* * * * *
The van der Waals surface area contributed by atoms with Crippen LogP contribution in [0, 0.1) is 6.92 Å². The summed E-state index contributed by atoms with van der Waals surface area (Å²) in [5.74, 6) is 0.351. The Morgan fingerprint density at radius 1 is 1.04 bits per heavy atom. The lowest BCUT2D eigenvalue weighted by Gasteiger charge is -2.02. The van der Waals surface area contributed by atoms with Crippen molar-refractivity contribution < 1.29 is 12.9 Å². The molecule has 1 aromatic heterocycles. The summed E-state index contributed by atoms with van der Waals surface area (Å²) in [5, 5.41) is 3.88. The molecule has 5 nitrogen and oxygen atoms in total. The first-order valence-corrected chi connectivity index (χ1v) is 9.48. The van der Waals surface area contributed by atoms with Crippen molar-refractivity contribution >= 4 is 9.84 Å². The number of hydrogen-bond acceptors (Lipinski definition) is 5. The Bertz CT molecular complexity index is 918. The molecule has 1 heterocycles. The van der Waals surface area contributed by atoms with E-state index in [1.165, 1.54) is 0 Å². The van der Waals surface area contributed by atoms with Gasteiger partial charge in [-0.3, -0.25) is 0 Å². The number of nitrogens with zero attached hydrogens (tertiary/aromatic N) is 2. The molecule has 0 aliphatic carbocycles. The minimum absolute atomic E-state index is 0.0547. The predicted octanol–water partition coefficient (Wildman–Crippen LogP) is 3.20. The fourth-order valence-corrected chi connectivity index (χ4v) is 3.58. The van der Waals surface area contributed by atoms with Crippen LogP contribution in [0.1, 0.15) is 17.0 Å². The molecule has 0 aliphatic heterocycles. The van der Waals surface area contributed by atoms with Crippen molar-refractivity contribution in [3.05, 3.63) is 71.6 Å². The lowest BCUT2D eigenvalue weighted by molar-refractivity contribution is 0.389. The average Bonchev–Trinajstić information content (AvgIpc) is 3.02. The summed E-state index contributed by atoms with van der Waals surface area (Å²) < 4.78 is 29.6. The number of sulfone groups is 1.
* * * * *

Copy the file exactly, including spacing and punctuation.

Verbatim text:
The van der Waals surface area contributed by atoms with Crippen LogP contribution in [0, 0.1) is 6.92 Å². The summed E-state index contributed by atoms with van der Waals surface area (Å²) in [5.74, 6) is 0.351. The Morgan fingerprint density at radius 1 is 1.04 bits per heavy atom. The lowest BCUT2D eigenvalue weighted by Gasteiger charge is -2.02. The van der Waals surface area contributed by atoms with Crippen molar-refractivity contribution < 1.29 is 12.9 Å². The molecule has 1 aromatic heterocycles. The summed E-state index contributed by atoms with van der Waals surface area (Å²) in [5, 5.41) is 3.88. The molecule has 5 nitrogen and oxygen atoms in total. The first-order valence-corrected chi connectivity index (χ1v) is 9.48. The van der Waals surface area contributed by atoms with Crippen molar-refractivity contribution >= 4 is 9.84 Å². The number of hydrogen-bond acceptors (Lipinski definition) is 5. The Bertz CT molecular complexity index is 918. The molecule has 1 heterocycles. The van der Waals surface area contributed by atoms with E-state index in [1.165, 1.54) is 0 Å². The van der Waals surface area contributed by atoms with Gasteiger partial charge in [-0.3, -0.25) is 0 Å². The number of nitrogens with zero attached hydrogens (tertiary/aromatic N) is 2. The molecule has 0 aliphatic carbocycles. The minimum absolute atomic E-state index is 0.0547. The predicted octanol–water partition coefficient (Wildman–Crippen LogP) is 3.20. The fourth-order valence-corrected chi connectivity index (χ4v) is 3.58. The van der Waals surface area contributed by atoms with Crippen LogP contribution in [0.1, 0.15) is 17.0 Å². The molecule has 0 aliphatic heterocycles. The van der Waals surface area contributed by atoms with Crippen molar-refractivity contribution in [3.05, 3.63) is 71.6 Å². The lowest BCUT2D eigenvalue weighted by molar-refractivity contribution is 0.389. The average Bonchev–Trinajstić information content (AvgIpc) is 3.02. The summed E-state index contributed by atoms with van der Waals surface area (Å²) < 4.78 is 29.6. The number of sulfone groups is 1.